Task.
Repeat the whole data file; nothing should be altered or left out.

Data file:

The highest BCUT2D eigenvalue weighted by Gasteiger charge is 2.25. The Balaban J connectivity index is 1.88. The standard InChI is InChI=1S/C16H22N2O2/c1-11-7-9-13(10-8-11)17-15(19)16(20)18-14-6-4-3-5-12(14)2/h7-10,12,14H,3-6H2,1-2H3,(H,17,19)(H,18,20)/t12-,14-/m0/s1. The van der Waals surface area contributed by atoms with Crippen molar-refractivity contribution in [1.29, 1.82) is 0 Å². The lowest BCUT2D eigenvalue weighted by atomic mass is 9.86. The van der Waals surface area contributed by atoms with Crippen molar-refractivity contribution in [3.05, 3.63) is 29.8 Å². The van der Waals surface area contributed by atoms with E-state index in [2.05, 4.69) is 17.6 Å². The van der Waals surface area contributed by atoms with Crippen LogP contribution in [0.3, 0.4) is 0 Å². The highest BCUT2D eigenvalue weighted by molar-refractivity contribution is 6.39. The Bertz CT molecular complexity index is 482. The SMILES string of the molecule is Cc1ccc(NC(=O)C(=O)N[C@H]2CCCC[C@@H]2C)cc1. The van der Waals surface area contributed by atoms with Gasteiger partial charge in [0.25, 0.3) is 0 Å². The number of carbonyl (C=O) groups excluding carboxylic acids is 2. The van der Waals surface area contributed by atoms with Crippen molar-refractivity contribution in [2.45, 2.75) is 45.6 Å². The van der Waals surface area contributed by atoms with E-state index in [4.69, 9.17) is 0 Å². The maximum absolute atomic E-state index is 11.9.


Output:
The highest BCUT2D eigenvalue weighted by Gasteiger charge is 2.25. The Balaban J connectivity index is 1.88. The standard InChI is InChI=1S/C16H22N2O2/c1-11-7-9-13(10-8-11)17-15(19)16(20)18-14-6-4-3-5-12(14)2/h7-10,12,14H,3-6H2,1-2H3,(H,17,19)(H,18,20)/t12-,14-/m0/s1. The van der Waals surface area contributed by atoms with Crippen molar-refractivity contribution in [1.29, 1.82) is 0 Å². The lowest BCUT2D eigenvalue weighted by atomic mass is 9.86. The van der Waals surface area contributed by atoms with Crippen molar-refractivity contribution in [3.05, 3.63) is 29.8 Å². The van der Waals surface area contributed by atoms with E-state index in [2.05, 4.69) is 17.6 Å². The van der Waals surface area contributed by atoms with Crippen LogP contribution in [0.3, 0.4) is 0 Å². The highest BCUT2D eigenvalue weighted by molar-refractivity contribution is 6.39. The Bertz CT molecular complexity index is 482. The SMILES string of the molecule is Cc1ccc(NC(=O)C(=O)N[C@H]2CCCC[C@@H]2C)cc1. The van der Waals surface area contributed by atoms with Gasteiger partial charge in [0.25, 0.3) is 0 Å². The number of carbonyl (C=O) groups excluding carboxylic acids is 2. The van der Waals surface area contributed by atoms with Crippen molar-refractivity contribution in [2.45, 2.75) is 45.6 Å². The van der Waals surface area contributed by atoms with E-state index in [4.69, 9.17) is 0 Å². The maximum absolute atomic E-state index is 11.9.